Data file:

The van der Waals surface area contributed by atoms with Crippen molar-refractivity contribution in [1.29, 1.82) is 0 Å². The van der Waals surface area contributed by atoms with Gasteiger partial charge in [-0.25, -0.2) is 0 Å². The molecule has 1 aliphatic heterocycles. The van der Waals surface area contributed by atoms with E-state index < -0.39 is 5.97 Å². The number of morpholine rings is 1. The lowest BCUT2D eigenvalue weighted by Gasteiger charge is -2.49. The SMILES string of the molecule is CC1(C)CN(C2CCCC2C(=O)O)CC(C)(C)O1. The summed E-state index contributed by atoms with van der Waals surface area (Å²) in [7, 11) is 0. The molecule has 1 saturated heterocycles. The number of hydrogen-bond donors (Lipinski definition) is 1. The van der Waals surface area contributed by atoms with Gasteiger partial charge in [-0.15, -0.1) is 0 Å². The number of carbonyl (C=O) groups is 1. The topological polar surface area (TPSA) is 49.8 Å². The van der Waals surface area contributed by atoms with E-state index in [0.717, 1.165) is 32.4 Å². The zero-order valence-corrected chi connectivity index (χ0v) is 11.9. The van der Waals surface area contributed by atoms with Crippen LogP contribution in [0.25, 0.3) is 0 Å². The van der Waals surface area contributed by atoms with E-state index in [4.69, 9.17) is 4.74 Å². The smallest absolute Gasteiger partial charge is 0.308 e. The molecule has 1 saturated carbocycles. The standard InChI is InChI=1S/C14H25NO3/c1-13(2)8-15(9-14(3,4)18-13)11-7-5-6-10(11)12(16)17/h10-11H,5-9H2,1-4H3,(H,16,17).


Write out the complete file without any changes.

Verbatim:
The van der Waals surface area contributed by atoms with Crippen molar-refractivity contribution in [1.29, 1.82) is 0 Å². The van der Waals surface area contributed by atoms with Gasteiger partial charge in [-0.25, -0.2) is 0 Å². The molecule has 1 aliphatic heterocycles. The van der Waals surface area contributed by atoms with E-state index < -0.39 is 5.97 Å². The number of morpholine rings is 1. The lowest BCUT2D eigenvalue weighted by Gasteiger charge is -2.49. The SMILES string of the molecule is CC1(C)CN(C2CCCC2C(=O)O)CC(C)(C)O1. The summed E-state index contributed by atoms with van der Waals surface area (Å²) in [7, 11) is 0. The molecule has 1 saturated heterocycles. The number of hydrogen-bond donors (Lipinski definition) is 1. The van der Waals surface area contributed by atoms with Gasteiger partial charge in [-0.15, -0.1) is 0 Å². The number of carbonyl (C=O) groups is 1. The topological polar surface area (TPSA) is 49.8 Å². The van der Waals surface area contributed by atoms with E-state index in [0.717, 1.165) is 32.4 Å². The zero-order valence-corrected chi connectivity index (χ0v) is 11.9. The van der Waals surface area contributed by atoms with Crippen LogP contribution in [0.25, 0.3) is 0 Å². The van der Waals surface area contributed by atoms with E-state index in [4.69, 9.17) is 4.74 Å². The smallest absolute Gasteiger partial charge is 0.308 e. The molecule has 1 saturated carbocycles. The standard InChI is InChI=1S/C14H25NO3/c1-13(2)8-15(9-14(3,4)18-13)11-7-5-6-10(11)12(16)17/h10-11H,5-9H2,1-4H3,(H,16,17).